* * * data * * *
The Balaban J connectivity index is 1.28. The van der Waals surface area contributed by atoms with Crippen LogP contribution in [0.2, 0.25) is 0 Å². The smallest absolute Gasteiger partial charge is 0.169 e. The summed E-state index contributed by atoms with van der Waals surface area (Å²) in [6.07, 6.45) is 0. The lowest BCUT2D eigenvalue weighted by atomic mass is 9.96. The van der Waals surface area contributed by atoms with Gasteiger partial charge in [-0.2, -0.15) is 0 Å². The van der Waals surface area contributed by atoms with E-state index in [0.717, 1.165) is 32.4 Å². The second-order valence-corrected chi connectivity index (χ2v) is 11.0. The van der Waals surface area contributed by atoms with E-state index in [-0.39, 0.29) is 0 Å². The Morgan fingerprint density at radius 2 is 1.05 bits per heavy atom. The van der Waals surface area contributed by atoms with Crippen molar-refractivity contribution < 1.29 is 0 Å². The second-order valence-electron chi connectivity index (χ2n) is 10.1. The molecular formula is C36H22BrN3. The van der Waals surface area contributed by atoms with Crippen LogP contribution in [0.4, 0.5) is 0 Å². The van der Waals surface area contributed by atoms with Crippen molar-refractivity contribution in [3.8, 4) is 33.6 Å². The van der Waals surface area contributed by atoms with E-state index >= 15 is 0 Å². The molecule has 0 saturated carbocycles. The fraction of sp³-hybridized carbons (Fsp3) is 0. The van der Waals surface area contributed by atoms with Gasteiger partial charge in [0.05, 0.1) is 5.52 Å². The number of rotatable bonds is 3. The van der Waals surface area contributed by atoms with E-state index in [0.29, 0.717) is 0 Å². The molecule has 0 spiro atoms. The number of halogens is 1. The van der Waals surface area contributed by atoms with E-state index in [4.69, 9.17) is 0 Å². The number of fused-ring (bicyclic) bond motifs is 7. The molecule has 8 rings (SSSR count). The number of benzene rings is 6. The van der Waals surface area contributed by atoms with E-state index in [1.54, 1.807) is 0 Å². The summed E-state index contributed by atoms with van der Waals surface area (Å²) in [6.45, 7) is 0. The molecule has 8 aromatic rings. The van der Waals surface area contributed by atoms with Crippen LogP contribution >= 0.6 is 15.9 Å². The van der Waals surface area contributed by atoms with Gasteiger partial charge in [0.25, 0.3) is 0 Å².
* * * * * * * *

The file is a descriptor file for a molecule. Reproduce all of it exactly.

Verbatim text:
The Balaban J connectivity index is 1.28. The van der Waals surface area contributed by atoms with Crippen LogP contribution in [0.2, 0.25) is 0 Å². The smallest absolute Gasteiger partial charge is 0.169 e. The summed E-state index contributed by atoms with van der Waals surface area (Å²) in [6.07, 6.45) is 0. The lowest BCUT2D eigenvalue weighted by atomic mass is 9.96. The van der Waals surface area contributed by atoms with Gasteiger partial charge in [-0.2, -0.15) is 0 Å². The van der Waals surface area contributed by atoms with E-state index in [0.717, 1.165) is 32.4 Å². The second-order valence-corrected chi connectivity index (χ2v) is 11.0. The van der Waals surface area contributed by atoms with E-state index in [-0.39, 0.29) is 0 Å². The Morgan fingerprint density at radius 2 is 1.05 bits per heavy atom. The van der Waals surface area contributed by atoms with Crippen molar-refractivity contribution < 1.29 is 0 Å². The second-order valence-electron chi connectivity index (χ2n) is 10.1. The molecular formula is C36H22BrN3. The van der Waals surface area contributed by atoms with Crippen LogP contribution in [0.4, 0.5) is 0 Å². The van der Waals surface area contributed by atoms with Crippen molar-refractivity contribution in [3.8, 4) is 33.6 Å². The van der Waals surface area contributed by atoms with E-state index >= 15 is 0 Å². The molecule has 0 saturated carbocycles. The fraction of sp³-hybridized carbons (Fsp3) is 0. The van der Waals surface area contributed by atoms with Gasteiger partial charge in [0.05, 0.1) is 5.52 Å². The number of rotatable bonds is 3. The van der Waals surface area contributed by atoms with E-state index in [0.29, 0.717) is 0 Å². The molecule has 0 spiro atoms. The number of halogens is 1. The van der Waals surface area contributed by atoms with E-state index in [4.69, 9.17) is 0 Å². The number of fused-ring (bicyclic) bond motifs is 7. The molecule has 8 rings (SSSR count). The number of benzene rings is 6. The van der Waals surface area contributed by atoms with E-state index in [1.54, 1.807) is 0 Å². The summed E-state index contributed by atoms with van der Waals surface area (Å²) in [6.45, 7) is 0. The molecule has 8 aromatic rings. The van der Waals surface area contributed by atoms with Crippen LogP contribution >= 0.6 is 15.9 Å². The van der Waals surface area contributed by atoms with Gasteiger partial charge in [0.25, 0.3) is 0 Å².